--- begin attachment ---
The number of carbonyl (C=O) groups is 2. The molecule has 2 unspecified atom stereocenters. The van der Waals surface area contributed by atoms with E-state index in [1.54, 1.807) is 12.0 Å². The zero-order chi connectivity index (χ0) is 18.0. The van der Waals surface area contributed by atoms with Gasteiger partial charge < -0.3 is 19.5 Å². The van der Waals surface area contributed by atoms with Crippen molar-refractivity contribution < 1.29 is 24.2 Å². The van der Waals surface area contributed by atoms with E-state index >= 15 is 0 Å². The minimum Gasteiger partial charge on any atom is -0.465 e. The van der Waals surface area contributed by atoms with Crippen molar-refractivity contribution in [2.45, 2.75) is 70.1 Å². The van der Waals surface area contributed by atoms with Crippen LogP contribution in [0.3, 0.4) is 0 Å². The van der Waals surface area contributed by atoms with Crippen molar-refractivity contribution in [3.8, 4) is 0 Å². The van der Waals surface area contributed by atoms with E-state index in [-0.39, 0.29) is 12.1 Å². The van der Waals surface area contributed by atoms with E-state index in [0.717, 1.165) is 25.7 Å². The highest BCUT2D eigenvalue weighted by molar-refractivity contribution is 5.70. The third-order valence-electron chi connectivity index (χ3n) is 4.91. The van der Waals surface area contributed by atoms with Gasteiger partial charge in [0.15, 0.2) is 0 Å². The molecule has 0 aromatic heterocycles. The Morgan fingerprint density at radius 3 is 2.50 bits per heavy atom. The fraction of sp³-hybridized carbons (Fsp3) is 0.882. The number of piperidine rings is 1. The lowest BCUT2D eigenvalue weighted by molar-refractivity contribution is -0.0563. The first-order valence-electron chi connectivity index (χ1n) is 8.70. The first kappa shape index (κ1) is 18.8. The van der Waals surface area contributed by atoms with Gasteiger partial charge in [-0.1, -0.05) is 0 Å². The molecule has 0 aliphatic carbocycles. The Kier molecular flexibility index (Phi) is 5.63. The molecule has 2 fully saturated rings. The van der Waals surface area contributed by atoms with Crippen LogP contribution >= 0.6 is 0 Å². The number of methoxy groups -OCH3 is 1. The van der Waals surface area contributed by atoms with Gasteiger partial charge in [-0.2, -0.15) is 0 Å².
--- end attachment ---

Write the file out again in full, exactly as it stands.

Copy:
The number of carbonyl (C=O) groups is 2. The molecule has 2 unspecified atom stereocenters. The van der Waals surface area contributed by atoms with E-state index in [1.54, 1.807) is 12.0 Å². The zero-order chi connectivity index (χ0) is 18.0. The van der Waals surface area contributed by atoms with Gasteiger partial charge < -0.3 is 19.5 Å². The van der Waals surface area contributed by atoms with Crippen molar-refractivity contribution < 1.29 is 24.2 Å². The van der Waals surface area contributed by atoms with E-state index >= 15 is 0 Å². The minimum Gasteiger partial charge on any atom is -0.465 e. The van der Waals surface area contributed by atoms with Crippen molar-refractivity contribution in [2.45, 2.75) is 70.1 Å². The van der Waals surface area contributed by atoms with Crippen LogP contribution in [0.3, 0.4) is 0 Å². The van der Waals surface area contributed by atoms with Crippen molar-refractivity contribution in [3.8, 4) is 0 Å². The van der Waals surface area contributed by atoms with E-state index in [-0.39, 0.29) is 12.1 Å². The van der Waals surface area contributed by atoms with E-state index in [0.717, 1.165) is 25.7 Å². The highest BCUT2D eigenvalue weighted by molar-refractivity contribution is 5.70. The third-order valence-electron chi connectivity index (χ3n) is 4.91. The van der Waals surface area contributed by atoms with Gasteiger partial charge in [0.15, 0.2) is 0 Å². The molecule has 0 aromatic heterocycles. The Morgan fingerprint density at radius 3 is 2.50 bits per heavy atom. The fraction of sp³-hybridized carbons (Fsp3) is 0.882. The number of piperidine rings is 1. The lowest BCUT2D eigenvalue weighted by molar-refractivity contribution is -0.0563. The first-order valence-electron chi connectivity index (χ1n) is 8.70. The first kappa shape index (κ1) is 18.8. The van der Waals surface area contributed by atoms with Gasteiger partial charge in [-0.1, -0.05) is 0 Å². The molecule has 0 aliphatic carbocycles. The Kier molecular flexibility index (Phi) is 5.63. The molecule has 2 fully saturated rings. The van der Waals surface area contributed by atoms with Crippen LogP contribution >= 0.6 is 0 Å². The number of methoxy groups -OCH3 is 1. The van der Waals surface area contributed by atoms with Gasteiger partial charge in [-0.2, -0.15) is 0 Å².